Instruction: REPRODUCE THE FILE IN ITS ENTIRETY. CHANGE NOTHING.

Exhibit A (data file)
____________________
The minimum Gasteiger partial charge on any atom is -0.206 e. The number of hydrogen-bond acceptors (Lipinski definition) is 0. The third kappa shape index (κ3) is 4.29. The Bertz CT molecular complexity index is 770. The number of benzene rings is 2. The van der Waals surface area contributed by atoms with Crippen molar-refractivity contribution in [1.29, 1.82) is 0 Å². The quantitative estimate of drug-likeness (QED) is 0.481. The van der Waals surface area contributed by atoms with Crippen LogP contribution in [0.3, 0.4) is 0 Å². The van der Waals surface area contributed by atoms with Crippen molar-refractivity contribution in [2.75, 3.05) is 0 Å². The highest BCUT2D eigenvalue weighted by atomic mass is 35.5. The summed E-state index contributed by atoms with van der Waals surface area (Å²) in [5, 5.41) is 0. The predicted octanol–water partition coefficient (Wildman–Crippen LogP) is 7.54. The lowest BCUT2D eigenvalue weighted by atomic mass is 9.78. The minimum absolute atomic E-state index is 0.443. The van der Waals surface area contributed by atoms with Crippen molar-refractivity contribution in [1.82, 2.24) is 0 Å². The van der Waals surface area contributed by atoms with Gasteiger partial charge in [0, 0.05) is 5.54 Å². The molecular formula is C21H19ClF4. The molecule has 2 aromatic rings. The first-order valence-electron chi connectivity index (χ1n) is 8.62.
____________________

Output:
The minimum Gasteiger partial charge on any atom is -0.206 e. The number of hydrogen-bond acceptors (Lipinski definition) is 0. The third kappa shape index (κ3) is 4.29. The Bertz CT molecular complexity index is 770. The number of benzene rings is 2. The van der Waals surface area contributed by atoms with Crippen molar-refractivity contribution in [1.29, 1.82) is 0 Å². The quantitative estimate of drug-likeness (QED) is 0.481. The van der Waals surface area contributed by atoms with Crippen LogP contribution in [0.3, 0.4) is 0 Å². The van der Waals surface area contributed by atoms with Crippen molar-refractivity contribution in [2.75, 3.05) is 0 Å². The highest BCUT2D eigenvalue weighted by atomic mass is 35.5. The summed E-state index contributed by atoms with van der Waals surface area (Å²) in [5, 5.41) is 0. The predicted octanol–water partition coefficient (Wildman–Crippen LogP) is 7.54. The lowest BCUT2D eigenvalue weighted by atomic mass is 9.78. The minimum absolute atomic E-state index is 0.443. The van der Waals surface area contributed by atoms with Crippen molar-refractivity contribution in [1.82, 2.24) is 0 Å². The van der Waals surface area contributed by atoms with Gasteiger partial charge in [0, 0.05) is 5.54 Å². The molecular formula is C21H19ClF4. The molecule has 2 aromatic rings. The first-order valence-electron chi connectivity index (χ1n) is 8.62.